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Divorce. Henry Superior Court. Before Judge Sosebee.
MOBLEY, Chief Justice.
The record in the present case shows conclusively that an omission was made in the judgment by mutual mistake of the parties, and the trial judge was authorized to correct the judgment under Code Ann. 81A-160 (g).
This appeal is from an order denying the appellant's motion to correct a judgment.
In the divorce action by Linda B. Smith against Marvin R. Smith the parties entered into an agreement as to the custody and support of the children which provided that the husband should pay to the wife for the support of the minor children "the sum of $20 per week . . ." This agreement was made the judgment of the court, without the intervention of a jury, on January 28, 1971.
On October 18, 1972, the appellant (former wife) made a motion to correct this judgment, asserting that the agreement which was made the judgment of the court contained an inadvertent omission and clerical error in that the words "per child" should appear after the words "$20 per week." Service of the motion was served on counsel for the appellee (former husband). Motion to dismiss this motion to correct judgment was filed by the appellee.
At the hearing the appellant testified that the agreement of the parties was that the appellee should pay $20 per week for each of the two minor children of the parties, and that he paid approximately $40 per week until the early part of 1972. She testified that she was employed by the attorney who represented her in the divorce action, that she typed the agreement, both parties signed it, and at the trial of the case she asked the judge to make the agreement the judgment of the court.
The trial judge questioned the appellee concerning his understanding of the agreement, the questions and answers being as follows: "Q At the time this agreement was signed, Mr. Smith, was it or was it not your understanding that the sum of $40 per week was the amount you agreed upon for child support? A Yes, sir, it was my understanding that's what it was. Q That was what you intended it to be? A Yes."
The trial judge stated that it appeared to him that the agreement which was made the judgment of the court was not in accordance with the understanding of the parties, but he did not think that he had legal authority to change it. He therefore denied the motion to correct the judgment.
Counsel for the appellant relies on Code Ann. 81A-160 (g) (Ga. L. 1966, pp. 609, 662; Ga. L. 1967, pp. 226, 239, 240) for authority to correct the judgment, this subsection reading as follows: "Clerical mistakes in judgments, orders or other parts of the record and errors therein arising from oversight or omission may be corrected by the court at any time of its own initiative or on the motion of any party and after such notice, if any, as the court orders." He also relies on Code Ann. 81A-106 (c) (Ga. L. 1966, pp. 609, 617; Ga. L. 1967, pp. 226, 229, 230), which provides in part: ". . . The continued existence or expiration of a term of court in no way affects the power of a court to do any act or take any proceeding in any civil action which has been pending before it, except as otherwise specifically provided by law."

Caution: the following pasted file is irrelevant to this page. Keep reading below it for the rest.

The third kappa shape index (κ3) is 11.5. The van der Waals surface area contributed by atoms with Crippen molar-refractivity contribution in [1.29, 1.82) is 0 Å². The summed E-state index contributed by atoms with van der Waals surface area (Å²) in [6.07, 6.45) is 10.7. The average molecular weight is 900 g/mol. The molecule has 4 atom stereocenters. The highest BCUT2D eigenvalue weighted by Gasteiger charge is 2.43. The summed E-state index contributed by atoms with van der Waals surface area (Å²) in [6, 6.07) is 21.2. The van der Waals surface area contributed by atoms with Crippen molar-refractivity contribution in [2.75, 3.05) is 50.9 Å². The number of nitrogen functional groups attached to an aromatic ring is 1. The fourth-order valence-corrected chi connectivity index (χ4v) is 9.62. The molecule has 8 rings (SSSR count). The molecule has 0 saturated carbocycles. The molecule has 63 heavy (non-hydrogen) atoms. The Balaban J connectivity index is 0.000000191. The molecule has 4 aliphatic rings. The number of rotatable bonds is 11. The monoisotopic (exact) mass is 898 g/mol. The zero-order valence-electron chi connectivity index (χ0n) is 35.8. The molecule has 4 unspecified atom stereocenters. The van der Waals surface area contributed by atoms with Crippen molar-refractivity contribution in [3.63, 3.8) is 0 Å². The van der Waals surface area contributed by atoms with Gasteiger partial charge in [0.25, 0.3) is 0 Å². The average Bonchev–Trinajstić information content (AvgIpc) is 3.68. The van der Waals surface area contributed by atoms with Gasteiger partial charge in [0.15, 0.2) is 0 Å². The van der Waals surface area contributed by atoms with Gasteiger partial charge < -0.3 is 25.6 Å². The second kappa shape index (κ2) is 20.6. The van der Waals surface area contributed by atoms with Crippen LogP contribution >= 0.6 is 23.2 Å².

The evidence introduced at the hearing demands a finding that it was the intention of both parties that the child support would be $20 per week per child, and not $20 per week for both children, as the agreement stated. The judgment which was entered by mistake could, therefore, have been set aside in equity, and the true intention of the parties made the judgment of the court, under the provisions of Code Ann. 81A-160 (e).
The question of whether the judgment could be modified by motion to correct, under Code Ann. 81A-160 (g), presents a troublesome question. Since this method of correcting a judgment may be done by the court of its own initiative, it is obvious that it is ordinarily to be used where the clerical error or omission is obvious on the face of the record.
In Boockholdt v. Brown, 224 Ga. 737 (164 SE2d 836), this court held that an ordinary was without authority under Code Ann. 81A-160 (g) to enter a nunc pro tunc order correcting the report of a commission as to the competency of a person alleged to be in need of a guardian. It was pointed out in that case, however, that the commission had not admitted that their report was in error.
Under the facts of the present case, where the adverse party was given notice of the motion to correct the judgment, and where such party at the hearing admitted that the agreement which was made the judgment of the court omitted the words "per child" as intended by the parties, we hold that the trial judge had authority to correct the judgment.
The cases of Crowell v. Crowell, 191 Ga. 36 (11 SE2d 190); Estes v. Estes, 192 Ga. 100 (14 SE2d 680); and Bufford v. Bufford, 224 Ga. 850 (2) (165 SE2d 128); cited by the appellee, are not in point with the facts in the present case. Those cases do not deal with a direct proceeding to amend a judgment. In those cases there was an attempt, in subsequent litigation between the parties, to amend a former judgment. Under the former practice, as well as the present, unless a judgment is void, it is subject to attack only by a direct proceeding brought for that purpose in one of the methods prescribed by law.
The record in the present case shows conclusively that an omission was made in the judgment by mutual mistake of the parties, and the trial judge was authorized to correct the judgment on the motion made for that purpose.
Judgment reversed. All the Justices concur, except Gunter, J., who dissents.
Hutcheson, Kilpatrick, Watson & Brown, John L. Watson, Jr., for appellee.
Charles J. Driebe, for appellant.
Friday May 22 14:13 EDT

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